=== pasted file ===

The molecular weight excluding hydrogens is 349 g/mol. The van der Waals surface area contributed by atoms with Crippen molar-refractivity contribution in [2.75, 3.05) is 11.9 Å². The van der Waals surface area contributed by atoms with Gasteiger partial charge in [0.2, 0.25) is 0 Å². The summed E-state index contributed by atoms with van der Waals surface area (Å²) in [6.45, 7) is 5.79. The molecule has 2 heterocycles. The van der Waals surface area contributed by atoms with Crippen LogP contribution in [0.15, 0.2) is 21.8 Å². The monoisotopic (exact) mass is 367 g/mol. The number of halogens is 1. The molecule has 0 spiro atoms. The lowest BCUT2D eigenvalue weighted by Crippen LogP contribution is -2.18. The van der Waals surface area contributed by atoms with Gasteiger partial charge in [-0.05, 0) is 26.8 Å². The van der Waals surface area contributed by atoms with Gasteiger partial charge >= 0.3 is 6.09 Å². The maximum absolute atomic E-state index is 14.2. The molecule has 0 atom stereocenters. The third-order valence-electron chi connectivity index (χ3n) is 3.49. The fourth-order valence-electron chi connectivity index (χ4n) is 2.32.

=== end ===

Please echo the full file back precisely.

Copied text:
The molecular weight excluding hydrogens is 349 g/mol. The van der Waals surface area contributed by atoms with Crippen molar-refractivity contribution in [2.75, 3.05) is 11.9 Å². The van der Waals surface area contributed by atoms with Gasteiger partial charge in [0.2, 0.25) is 0 Å². The summed E-state index contributed by atoms with van der Waals surface area (Å²) in [6.45, 7) is 5.79. The molecule has 2 heterocycles. The van der Waals surface area contributed by atoms with Crippen LogP contribution in [0.15, 0.2) is 21.8 Å². The monoisotopic (exact) mass is 367 g/mol. The number of halogens is 1. The molecule has 0 spiro atoms. The lowest BCUT2D eigenvalue weighted by Crippen LogP contribution is -2.18. The van der Waals surface area contributed by atoms with Gasteiger partial charge in [-0.05, 0) is 26.8 Å². The van der Waals surface area contributed by atoms with Gasteiger partial charge >= 0.3 is 6.09 Å². The maximum absolute atomic E-state index is 14.2. The molecule has 0 atom stereocenters. The third-order valence-electron chi connectivity index (χ3n) is 3.49. The fourth-order valence-electron chi connectivity index (χ4n) is 2.32.